Mennonite Poetry Home | Larry Nightingale



Blood Uncle (for my brethren in the world)

      I had this lost uncle so far as I knew, time of this first writing,
still living then in a trailer park just outside
the province interior's Shuswap First Nations band reserve.
Sometimes lost and alone, sometimes I suppose not so much less lost.
I know I've half a dozen cousins by him
there somewhere. Ian, Irvin, Ivanhoe...
('I' was for Indian I suppose? His lame alliterative family in-joke?)
Yes, old Supreme, he'd long been colourful. And of concern.
Youngest son of my immigrant Russo-Frisian grandparents
(the family blood-line already beautifully tinted, it was rumoured,
by some sly old-country gypsy—and that's another story...)
But, colourful, yes. Trouble is, Uncle always played it so blustering
loud you still can't easily get near him.
Dead or alive, still too loud to ever be sure you hear him.
But, to the much concerned churchly brethren I will say
if indeed he was/is as morally lost as presumed,
he, I suggest, might be about come, if arse-first,
back-slidden full round right by now. I'd think it some natural law.
(If not the anabaptists', if not the physicists'
then, perhaps sweet merciful love's law?)
Yes. Must be. Its old 'come full circle' law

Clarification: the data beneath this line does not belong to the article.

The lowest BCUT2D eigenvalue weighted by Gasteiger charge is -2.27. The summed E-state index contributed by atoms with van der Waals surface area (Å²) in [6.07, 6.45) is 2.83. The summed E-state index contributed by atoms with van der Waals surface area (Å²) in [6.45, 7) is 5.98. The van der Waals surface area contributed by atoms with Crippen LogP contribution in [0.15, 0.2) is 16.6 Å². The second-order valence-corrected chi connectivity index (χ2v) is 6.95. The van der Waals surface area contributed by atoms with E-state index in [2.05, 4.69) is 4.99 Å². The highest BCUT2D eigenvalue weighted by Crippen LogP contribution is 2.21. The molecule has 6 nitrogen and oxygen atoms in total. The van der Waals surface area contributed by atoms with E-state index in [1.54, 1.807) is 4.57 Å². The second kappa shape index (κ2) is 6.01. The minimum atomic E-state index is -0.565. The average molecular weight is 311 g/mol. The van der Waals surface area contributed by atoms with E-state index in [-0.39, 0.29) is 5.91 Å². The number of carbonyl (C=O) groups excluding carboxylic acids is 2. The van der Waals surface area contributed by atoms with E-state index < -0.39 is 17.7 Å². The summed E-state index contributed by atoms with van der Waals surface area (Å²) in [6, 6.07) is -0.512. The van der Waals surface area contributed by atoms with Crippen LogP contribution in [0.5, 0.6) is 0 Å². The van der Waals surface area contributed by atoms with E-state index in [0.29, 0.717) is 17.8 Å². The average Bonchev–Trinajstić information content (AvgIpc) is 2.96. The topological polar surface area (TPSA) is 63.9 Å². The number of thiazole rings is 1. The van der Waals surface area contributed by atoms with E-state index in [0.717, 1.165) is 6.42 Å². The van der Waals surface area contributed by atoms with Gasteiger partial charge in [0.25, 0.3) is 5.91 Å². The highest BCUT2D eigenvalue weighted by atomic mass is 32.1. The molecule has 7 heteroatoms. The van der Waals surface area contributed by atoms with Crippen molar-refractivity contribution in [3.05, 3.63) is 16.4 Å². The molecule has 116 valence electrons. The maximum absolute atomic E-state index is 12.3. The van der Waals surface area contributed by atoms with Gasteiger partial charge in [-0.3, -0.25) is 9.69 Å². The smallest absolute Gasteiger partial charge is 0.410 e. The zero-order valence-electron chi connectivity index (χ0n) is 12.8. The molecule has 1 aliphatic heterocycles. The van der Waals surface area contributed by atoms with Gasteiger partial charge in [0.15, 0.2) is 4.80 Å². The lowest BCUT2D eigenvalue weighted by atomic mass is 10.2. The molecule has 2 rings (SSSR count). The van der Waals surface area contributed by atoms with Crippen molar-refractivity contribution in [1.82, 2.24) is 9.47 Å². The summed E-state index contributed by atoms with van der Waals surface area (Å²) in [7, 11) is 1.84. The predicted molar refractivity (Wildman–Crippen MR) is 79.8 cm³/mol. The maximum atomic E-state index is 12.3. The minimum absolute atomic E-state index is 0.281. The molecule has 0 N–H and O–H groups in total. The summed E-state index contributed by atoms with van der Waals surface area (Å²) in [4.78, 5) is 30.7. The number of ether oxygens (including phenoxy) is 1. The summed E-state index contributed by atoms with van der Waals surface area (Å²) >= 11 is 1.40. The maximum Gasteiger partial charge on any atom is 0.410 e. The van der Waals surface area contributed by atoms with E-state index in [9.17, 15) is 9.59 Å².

which in the end true loving mortals can't but help obey.
So, you keep those wiry grey sideburns bristling, Uncle.
Dear uncle with that wrinkled salmonberry-stain birthmark
on your brow. You'll keep at it with that sweat-soaked Stetson
jauntily pushed back, sticking up the very sky.
That rough and cheesy old raw-hide vest, your wild fringes flying.
That gaudy gem-stone bauble and string-tie.
Those turned-up-nose 'authentic buckskin' cowboy boots and all,
bow-legged standing there in the eternal wishbone stance
(skinny, fragile, I'd say, always about to be broken?)
Loud as you live, tall as you talked, puffing menthol Export-A
in behind the wheel of your colossal skin-pink rattle-trap Galaxy.
In hiding behind bursts of your toothless, too-loud
full-throttle laughter. Long-term diabetic exhausted and exhausting.
      All I might have asked, Uncle, is to
someday sit down with you, in your rarest, quietest moment
lean back and share a long, hitched, heart-felt sigh.
Human to human. No bluster. Uncle, could we have done?
This though now I know, have had it confirmed you've died.
But yet just for a moment maybe, a teardrop in the corner of an eye,
come sit, at last, consciously in grace, and quieted. Guards down.
Just the slowed, rhythmic blood pulsing in our still-ringing ears.
Blood. (Uncle, in my own quiet way, some will say
I've been too-loud too.)

© Larry Nightingale




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